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Flood disaster tourism

Started: 2013-12-30 21:59:49

Submitted: 2013-12-30 22:40:44

Visibility: World-readable

In which the intrepid narrator indulges in some flood tourism

As a result of Boulder's historic flooding this fall, all of the mountain roads were closed, as were most of the surrounding open space areas. The roads reopened, slowly, as they were rebuilt. Boulder Canyon opened first, in early October, early enough to give Willy a chance to drive an only-slightly-circuitous route up to Estes Park when he visited that month. US 36 reopened a month later, making it possible to make a round-trip tour of the flood-damaged roads. I undertook such an adventure the Sunday before Thanksgiving, while Kiesa and Calvin were visiting Kiesa's mother before the holiday. At that time Colorado 7 (up the South St. Vrain Canyon), US 34 (up the Big Thompson Canyon), and Lefthand Canyon Road were still closed.

I headed up Boulder Canyon to Nederland, where the major flood damage was limited to the first few kilometers of road, which had been partially washed away by the high waters. The damage quickly abated, though, and I was left with a scenic, if chilly, fall drive up the canyon. I turned north on Peak-to-Peak Highway, past Ward and Peaceful Valley, and stopped for a walk around Lily Lake on the edge of Rocky Mountain National Park. In Estes Park I turned onto US 36 for the return trip home. This road showed more obvious damage, especially a stretch just north of Pinewood Springs where the road follows the Little Thompson River where the river washed away the entire roadbed. As I descended into Lyons I saw houses that had been cut in half by the water and one place where the temporary road was rerouted around an especially sketchy section. Continuing through Lyons I saw more damage, which was jarring since I didn't expect to see such devastation in a place I visit regularly. Floods are supposed to happen in developing countries and in the midwest, not in Boulder County.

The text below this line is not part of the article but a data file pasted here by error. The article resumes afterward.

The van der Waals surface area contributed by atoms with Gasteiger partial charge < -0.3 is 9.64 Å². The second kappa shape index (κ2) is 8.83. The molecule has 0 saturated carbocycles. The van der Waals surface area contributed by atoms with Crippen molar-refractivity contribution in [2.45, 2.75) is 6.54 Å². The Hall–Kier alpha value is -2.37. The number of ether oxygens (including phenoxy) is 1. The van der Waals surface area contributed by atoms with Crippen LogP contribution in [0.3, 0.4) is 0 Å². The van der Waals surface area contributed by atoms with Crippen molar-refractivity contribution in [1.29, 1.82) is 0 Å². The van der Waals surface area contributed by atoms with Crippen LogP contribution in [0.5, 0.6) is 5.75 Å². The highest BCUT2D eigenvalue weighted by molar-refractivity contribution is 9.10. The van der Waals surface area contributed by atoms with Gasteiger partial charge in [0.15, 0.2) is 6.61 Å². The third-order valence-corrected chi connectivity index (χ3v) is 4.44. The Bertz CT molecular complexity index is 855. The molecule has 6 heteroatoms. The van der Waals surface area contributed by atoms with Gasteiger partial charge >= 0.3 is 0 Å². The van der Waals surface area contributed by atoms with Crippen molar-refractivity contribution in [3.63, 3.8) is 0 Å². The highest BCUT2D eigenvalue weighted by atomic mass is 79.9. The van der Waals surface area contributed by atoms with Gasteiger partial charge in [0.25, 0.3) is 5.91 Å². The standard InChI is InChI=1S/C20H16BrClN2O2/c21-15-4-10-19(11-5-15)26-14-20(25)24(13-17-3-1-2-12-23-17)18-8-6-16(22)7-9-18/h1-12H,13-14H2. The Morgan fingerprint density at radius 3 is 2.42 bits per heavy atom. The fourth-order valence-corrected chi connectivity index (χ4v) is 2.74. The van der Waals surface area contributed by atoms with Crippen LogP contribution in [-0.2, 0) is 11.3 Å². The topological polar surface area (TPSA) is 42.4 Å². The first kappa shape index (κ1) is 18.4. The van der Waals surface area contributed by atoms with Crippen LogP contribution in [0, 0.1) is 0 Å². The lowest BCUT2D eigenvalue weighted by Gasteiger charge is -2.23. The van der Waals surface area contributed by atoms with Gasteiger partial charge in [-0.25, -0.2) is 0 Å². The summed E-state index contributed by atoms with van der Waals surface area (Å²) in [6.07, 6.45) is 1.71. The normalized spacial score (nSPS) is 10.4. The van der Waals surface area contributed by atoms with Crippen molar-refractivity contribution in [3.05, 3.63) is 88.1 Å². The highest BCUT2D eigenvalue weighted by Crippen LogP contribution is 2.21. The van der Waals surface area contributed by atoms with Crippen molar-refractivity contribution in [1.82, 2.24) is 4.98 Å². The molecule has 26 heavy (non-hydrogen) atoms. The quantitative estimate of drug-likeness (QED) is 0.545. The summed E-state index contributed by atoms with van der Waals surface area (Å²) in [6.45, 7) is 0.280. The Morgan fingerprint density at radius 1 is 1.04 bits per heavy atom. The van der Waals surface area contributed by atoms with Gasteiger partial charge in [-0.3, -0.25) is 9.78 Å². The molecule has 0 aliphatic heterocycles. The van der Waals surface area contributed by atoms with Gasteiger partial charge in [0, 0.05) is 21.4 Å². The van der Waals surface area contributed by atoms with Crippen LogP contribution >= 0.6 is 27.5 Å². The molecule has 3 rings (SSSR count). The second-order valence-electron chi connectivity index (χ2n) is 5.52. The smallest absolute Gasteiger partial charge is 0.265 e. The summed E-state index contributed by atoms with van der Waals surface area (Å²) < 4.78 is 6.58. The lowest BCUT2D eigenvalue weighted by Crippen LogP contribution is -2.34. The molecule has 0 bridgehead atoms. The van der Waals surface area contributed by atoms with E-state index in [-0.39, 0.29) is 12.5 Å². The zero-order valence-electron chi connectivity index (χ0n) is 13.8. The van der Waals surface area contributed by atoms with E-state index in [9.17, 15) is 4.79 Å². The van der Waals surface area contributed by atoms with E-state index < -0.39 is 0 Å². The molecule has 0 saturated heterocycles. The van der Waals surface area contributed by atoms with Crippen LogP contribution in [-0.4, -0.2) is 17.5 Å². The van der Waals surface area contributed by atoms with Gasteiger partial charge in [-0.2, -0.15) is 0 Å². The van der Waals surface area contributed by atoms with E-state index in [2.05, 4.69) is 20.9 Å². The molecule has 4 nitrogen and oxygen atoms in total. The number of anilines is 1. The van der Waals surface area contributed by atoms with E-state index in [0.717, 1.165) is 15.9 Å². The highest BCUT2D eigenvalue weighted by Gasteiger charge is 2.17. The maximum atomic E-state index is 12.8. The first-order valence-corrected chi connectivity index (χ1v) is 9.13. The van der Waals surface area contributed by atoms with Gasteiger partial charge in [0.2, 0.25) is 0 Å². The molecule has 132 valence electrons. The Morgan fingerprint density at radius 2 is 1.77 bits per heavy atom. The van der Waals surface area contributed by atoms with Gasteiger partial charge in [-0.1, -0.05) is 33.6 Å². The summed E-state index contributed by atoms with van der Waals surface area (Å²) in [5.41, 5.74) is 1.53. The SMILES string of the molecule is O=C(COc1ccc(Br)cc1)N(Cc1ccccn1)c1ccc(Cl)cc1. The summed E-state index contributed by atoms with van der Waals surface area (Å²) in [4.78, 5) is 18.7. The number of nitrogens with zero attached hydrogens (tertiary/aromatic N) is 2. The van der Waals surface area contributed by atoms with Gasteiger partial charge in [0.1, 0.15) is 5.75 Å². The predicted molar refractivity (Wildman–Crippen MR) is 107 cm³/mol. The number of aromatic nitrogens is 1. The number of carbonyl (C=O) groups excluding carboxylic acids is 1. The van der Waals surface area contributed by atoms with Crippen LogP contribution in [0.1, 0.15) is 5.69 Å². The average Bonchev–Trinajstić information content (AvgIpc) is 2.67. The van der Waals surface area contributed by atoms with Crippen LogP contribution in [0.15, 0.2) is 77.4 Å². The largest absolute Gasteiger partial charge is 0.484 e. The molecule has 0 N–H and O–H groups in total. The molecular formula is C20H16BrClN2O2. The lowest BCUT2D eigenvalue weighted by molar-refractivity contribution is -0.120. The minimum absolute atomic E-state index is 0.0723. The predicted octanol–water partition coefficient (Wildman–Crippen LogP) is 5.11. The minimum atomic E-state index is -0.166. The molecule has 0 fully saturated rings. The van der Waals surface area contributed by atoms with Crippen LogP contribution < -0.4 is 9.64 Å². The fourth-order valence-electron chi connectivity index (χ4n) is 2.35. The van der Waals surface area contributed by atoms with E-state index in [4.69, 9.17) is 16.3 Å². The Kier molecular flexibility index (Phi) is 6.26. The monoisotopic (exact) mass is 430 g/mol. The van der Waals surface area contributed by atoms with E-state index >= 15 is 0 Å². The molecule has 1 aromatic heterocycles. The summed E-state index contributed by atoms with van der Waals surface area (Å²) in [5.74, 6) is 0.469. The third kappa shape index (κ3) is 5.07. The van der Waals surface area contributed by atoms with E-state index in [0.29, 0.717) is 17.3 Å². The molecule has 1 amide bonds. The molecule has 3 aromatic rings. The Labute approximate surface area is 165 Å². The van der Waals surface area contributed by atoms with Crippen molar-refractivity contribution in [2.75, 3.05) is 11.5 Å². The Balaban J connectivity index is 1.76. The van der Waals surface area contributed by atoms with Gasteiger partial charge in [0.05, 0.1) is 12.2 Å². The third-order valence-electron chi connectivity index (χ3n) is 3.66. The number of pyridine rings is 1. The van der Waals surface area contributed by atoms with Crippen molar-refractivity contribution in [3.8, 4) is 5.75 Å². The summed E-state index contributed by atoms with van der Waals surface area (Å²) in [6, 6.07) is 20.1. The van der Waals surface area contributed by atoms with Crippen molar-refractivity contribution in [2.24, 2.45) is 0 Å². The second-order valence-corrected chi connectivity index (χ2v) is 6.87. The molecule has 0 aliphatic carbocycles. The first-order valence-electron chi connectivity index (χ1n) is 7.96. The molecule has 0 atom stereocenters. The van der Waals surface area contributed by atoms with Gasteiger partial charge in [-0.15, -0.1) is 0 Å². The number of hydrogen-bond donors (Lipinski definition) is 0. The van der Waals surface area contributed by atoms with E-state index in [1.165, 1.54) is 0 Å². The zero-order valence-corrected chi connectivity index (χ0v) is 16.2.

Boulder County Open Space closed all of its open space properties during the flood and reopened them once they could ensure that they were safe. Some properties remained closed, and they decided to stage tours to let the public into the closed properties to see the damage. I missed the first tour but signed up for one of the follow-up tours, on a Sunday afternoon in the middle of December. I showed up at the Boulder County Open Space offices on the western edge of Longmont to join the tour. (Aside from one of the rangers, I was by far the youngest person there.)

Our first stop on the tour van was Heil Valley Ranch, just up Lefthand Canyon, which was still closed to non-local traffic. The little creek up the canyon to the parking lot had devoured the road next to a hastily-assembled ATV track used by the people who lived up the road, including one of the park rangers. This was my first chance at seeing the damage up close, and it was impressive: the narrow creek bed had grown to undercut and remove the road, leaving eight-foot-high banks.